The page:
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in a common cause to make our nation be who we say it is we put our hands on her hearts and swear that oath that we will be a nation of liberty and justice for all. [applause] >> i want to call another audible. we have a lot of folks here who have a lot of questions and i want to be respectful of everyone's time.
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i will play a leading round game. then perhaps, after that, you can stick around and answer questions. we will skip the audience q and day for this one time. the good senator has promised to stay around and chat with you all individually. are you ready for the lighting round? first question is hard. do you believe that russia interfered with our election? sen. booker: yes. i believe we have a president who is not protecting our nation. if he is not going to defend america, he needs to get out of the way. >> part of the way we could begin the process of getting him out of the way, aside from winning in 2020 would be to bring articles of impeachment against the president. do you support that? sen. booker: i support starting impeachment proceedings he is now saying he is above the checks and balances and mandates of the constitution. he is trying to be an authoritarian leader where he is above the law. it is the job of congress to hold accountable the executive. he is denying subpoena requests, request for witnesses, information and documents. we cannot tolerate in our
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society, a president that flouts the law and refuses the mandates of the cost of vision and acts like an authoritarian ruler was about it. -- ruler who is about it. -- above it. my grandchildren asked me, when we had a president that was tilting our nation back toward authoritarianism, what did you do? i want to say he should be held accountable and we should use impeachment proceedings to get the information we need to know to keep the checks and balances. [applause] >> greenert new deal. do you support the precepts of the green new deal? sen. booker: i support it because -- and this came from young people who set let's have boldest, most ambitious plan possible to save our planet from peril.
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stacey: right now in this country, women's reproductive rights are under attack. what would you do to address this issue? sen. booker: repeal the hyde amendment. make roe v. wade permanent. fully funding planned parenthood around this country. [cheers & applause] sen. booker: putting judges on the supreme court, the circuit court, at district court who will affirm roe v. wade, but even more than that, this is a bigger problem. i will create a white house office reproductive freedom to make sure we coordinate amongst departments on all issues that empower women, and that is not just abortion care or health care, it is not just access to contraceptives, who has endometriosis and other challenges, but it is also about the maternal mortality rate. it is also about low income beingwho are really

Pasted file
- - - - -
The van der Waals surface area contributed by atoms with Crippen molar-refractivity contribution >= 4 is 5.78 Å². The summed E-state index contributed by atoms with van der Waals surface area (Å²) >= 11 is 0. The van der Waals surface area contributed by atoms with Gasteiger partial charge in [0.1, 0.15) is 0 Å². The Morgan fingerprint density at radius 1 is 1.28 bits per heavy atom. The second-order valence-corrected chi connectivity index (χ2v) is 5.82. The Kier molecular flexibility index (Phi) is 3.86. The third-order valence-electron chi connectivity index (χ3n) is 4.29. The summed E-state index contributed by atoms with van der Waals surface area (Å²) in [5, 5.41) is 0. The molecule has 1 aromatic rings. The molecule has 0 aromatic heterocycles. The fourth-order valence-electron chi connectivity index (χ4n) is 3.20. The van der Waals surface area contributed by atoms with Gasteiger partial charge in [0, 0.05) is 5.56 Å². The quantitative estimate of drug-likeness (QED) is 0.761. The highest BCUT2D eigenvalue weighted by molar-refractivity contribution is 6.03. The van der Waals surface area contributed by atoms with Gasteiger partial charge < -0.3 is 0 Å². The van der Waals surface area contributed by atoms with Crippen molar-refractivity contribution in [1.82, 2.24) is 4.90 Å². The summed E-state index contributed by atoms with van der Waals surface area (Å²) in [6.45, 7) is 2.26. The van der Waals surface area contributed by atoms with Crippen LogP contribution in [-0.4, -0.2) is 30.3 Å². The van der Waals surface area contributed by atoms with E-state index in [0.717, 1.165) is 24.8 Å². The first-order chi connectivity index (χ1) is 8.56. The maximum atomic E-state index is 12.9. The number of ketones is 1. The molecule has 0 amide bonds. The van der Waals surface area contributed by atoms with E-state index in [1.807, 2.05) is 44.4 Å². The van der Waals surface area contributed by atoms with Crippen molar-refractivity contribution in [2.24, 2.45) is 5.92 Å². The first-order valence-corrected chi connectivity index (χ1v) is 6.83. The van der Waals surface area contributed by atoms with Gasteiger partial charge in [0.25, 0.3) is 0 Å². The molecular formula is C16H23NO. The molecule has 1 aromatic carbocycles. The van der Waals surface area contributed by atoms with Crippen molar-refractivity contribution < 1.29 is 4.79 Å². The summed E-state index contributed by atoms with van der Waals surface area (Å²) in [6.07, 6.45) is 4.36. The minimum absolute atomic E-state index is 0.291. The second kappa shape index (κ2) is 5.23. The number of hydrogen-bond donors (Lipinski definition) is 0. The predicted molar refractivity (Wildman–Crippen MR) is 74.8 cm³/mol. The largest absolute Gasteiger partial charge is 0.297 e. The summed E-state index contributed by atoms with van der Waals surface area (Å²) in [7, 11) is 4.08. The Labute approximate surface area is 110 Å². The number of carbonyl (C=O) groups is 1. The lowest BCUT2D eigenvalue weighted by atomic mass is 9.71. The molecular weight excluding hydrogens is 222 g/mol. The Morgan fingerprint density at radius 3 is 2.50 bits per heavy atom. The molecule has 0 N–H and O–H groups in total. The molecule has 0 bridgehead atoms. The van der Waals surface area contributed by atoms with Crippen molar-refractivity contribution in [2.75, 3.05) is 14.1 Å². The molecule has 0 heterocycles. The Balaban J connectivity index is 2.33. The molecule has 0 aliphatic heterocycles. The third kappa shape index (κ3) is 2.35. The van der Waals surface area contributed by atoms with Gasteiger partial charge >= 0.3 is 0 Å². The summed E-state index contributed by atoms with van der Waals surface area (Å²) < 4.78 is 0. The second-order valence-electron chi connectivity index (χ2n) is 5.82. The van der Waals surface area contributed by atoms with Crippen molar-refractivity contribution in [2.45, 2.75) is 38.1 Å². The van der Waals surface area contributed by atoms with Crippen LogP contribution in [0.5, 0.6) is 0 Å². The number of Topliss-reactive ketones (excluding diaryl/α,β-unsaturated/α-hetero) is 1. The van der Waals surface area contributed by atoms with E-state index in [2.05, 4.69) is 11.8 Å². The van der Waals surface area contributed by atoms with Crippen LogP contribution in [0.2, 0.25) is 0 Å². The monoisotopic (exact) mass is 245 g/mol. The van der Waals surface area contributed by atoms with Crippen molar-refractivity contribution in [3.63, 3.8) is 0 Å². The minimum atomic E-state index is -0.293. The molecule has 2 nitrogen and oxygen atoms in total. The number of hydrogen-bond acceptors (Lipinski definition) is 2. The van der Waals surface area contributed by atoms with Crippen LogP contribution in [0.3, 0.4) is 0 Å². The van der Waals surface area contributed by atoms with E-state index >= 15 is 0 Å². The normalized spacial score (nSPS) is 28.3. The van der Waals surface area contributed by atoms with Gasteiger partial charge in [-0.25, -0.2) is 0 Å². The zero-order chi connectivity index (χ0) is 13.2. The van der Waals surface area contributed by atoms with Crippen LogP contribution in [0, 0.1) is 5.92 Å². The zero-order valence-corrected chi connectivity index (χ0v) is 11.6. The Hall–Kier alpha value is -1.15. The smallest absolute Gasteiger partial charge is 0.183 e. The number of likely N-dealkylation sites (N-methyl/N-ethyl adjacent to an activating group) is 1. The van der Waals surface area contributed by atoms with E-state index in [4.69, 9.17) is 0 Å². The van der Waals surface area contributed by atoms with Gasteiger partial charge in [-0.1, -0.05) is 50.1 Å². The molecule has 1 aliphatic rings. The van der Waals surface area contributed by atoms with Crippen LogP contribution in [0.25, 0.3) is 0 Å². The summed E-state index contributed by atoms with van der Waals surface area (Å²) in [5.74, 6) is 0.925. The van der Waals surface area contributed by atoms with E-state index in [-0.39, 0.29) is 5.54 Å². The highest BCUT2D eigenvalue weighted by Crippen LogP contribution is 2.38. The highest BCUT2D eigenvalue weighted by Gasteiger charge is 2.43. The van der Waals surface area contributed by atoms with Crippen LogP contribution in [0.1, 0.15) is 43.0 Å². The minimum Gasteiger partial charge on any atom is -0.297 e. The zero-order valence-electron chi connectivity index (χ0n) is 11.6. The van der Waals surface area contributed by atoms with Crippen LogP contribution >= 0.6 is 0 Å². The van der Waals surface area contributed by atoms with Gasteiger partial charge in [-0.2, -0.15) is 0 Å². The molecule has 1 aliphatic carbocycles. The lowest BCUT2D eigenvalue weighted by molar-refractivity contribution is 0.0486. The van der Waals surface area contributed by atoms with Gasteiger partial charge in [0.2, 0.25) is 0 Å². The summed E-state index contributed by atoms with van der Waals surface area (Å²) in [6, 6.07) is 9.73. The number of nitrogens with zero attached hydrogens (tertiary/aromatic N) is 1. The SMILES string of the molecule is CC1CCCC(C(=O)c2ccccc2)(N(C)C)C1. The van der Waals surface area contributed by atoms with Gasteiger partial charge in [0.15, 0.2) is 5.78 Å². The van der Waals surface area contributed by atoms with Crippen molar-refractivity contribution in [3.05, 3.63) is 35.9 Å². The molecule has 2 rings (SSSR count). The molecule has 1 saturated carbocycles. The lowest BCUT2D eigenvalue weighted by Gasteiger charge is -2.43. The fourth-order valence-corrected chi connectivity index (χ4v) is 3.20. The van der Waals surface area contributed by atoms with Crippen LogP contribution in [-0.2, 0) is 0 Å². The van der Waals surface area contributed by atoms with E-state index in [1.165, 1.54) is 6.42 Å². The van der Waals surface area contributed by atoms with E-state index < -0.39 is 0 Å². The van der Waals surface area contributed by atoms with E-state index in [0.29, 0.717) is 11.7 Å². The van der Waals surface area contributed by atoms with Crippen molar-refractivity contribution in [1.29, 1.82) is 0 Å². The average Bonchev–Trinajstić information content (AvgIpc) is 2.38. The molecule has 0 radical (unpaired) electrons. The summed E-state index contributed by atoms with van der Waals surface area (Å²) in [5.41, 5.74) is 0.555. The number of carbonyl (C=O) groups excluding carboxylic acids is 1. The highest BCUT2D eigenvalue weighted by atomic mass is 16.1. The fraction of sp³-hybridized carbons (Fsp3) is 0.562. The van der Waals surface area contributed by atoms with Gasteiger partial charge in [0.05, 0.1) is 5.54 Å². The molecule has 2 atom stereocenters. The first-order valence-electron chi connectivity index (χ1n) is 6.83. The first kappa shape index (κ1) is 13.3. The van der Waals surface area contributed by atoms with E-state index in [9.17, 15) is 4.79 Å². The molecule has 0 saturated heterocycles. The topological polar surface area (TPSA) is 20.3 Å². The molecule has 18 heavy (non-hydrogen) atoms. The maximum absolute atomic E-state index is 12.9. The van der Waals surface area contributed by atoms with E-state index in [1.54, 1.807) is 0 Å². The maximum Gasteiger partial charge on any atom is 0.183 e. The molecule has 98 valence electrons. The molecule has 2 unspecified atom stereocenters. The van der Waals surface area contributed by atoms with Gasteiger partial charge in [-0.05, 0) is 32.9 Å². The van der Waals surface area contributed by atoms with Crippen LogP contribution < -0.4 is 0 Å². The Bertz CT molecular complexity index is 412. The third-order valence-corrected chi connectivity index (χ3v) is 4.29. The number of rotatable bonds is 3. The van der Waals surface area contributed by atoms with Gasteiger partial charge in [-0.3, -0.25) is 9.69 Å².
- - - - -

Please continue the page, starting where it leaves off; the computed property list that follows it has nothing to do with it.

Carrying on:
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attacked in these states, it is about having the resources from transportation to health care trueneed to control, reproductive freedom. [cheers & applause] stacey: the next one is not a question, it is a thank you for introducing the algorithmic accountability act. you can go ahead and explain what that is. [laughter] sen. booker: again to my have lived in low income black communities for decades, and i see how people run and out rhythm, and their algorithm can be very biased against someone because of their geography or their race. i have had to fight this and there are a lot of things the prison uses to assess the dangerousness or recidivism likelihood. if you start using zip codes, then heck, i will be caught up in that algorithm. if you start using college attainment, that has race-based
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proposals in it, like who can go to college. if you extend that to credit worthiness, extending it to issues that affect your economic will be in, issues that affect your health care and access, private companies are now using these algorithms, when facebook is deciding what you see and what you do not see based on the algorithms, having these biases based in, it will have an effect on our economy and our culture, so we need to do what we can to make sure we can to make sure we're not compounding dissemination and bias. i am very proud of that bill. you are the first person on this campaign to ask me about that, and i am very grateful for that. stacey: we have the darkest horse to thank for that. they brought that up during the earlier interview. so thank you for that. [cheers & applause] sen. booker: i guess i will say, seahantey.
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stacey: like beyoncé. sen. booker: i have to get it one more dad joke. stacey: what are you reading right now, what are you watching on netflix, hulu, what are you listening to? sen. booker: please don't make me talk about what i am watching on netflix. [laughter] sen. booker: now -- stacey: now we need to know. sen. booker: i have a lot of challenges with falling asleep, so i try to watch thing -- i do love documentaries -- stacey: sure. i do the same thing. sen. booker: you have a good interview style. you let the guysuffe -- you have pauses where you let the guy suffer. i watch things that a guy much younger than me would watch, like cartoons.